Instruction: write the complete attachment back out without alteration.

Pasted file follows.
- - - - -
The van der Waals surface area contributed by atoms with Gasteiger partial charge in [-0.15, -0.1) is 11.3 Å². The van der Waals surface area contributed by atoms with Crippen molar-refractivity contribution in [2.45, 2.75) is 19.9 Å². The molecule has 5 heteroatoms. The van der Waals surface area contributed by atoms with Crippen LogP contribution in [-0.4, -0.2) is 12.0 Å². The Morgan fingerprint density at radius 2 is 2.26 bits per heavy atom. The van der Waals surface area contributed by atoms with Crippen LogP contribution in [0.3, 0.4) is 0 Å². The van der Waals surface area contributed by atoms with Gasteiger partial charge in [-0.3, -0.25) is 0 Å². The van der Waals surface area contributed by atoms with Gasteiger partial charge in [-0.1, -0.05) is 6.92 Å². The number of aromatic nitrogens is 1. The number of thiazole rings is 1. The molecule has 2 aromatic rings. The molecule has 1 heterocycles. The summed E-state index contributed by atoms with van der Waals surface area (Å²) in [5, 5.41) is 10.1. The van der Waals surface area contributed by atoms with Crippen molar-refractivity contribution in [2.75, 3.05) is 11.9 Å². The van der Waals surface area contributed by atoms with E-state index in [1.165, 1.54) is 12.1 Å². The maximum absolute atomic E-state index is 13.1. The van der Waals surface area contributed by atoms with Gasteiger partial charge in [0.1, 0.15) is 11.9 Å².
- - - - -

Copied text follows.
The van der Waals surface area contributed by atoms with Gasteiger partial charge in [-0.15, -0.1) is 11.3 Å². The van der Waals surface area contributed by atoms with Crippen molar-refractivity contribution in [2.45, 2.75) is 19.9 Å². The molecule has 5 heteroatoms. The van der Waals surface area contributed by atoms with Crippen LogP contribution in [-0.4, -0.2) is 12.0 Å². The Morgan fingerprint density at radius 2 is 2.26 bits per heavy atom. The van der Waals surface area contributed by atoms with Crippen LogP contribution in [0.3, 0.4) is 0 Å². The van der Waals surface area contributed by atoms with Gasteiger partial charge in [-0.3, -0.25) is 0 Å². The van der Waals surface area contributed by atoms with Gasteiger partial charge in [-0.1, -0.05) is 6.92 Å². The number of aromatic nitrogens is 1. The number of thiazole rings is 1. The molecule has 2 aromatic rings. The molecule has 1 heterocycles. The summed E-state index contributed by atoms with van der Waals surface area (Å²) in [5, 5.41) is 10.1. The van der Waals surface area contributed by atoms with Crippen molar-refractivity contribution in [2.75, 3.05) is 11.9 Å². The van der Waals surface area contributed by atoms with E-state index in [1.165, 1.54) is 12.1 Å². The maximum absolute atomic E-state index is 13.1. The van der Waals surface area contributed by atoms with Gasteiger partial charge in [0.1, 0.15) is 11.9 Å².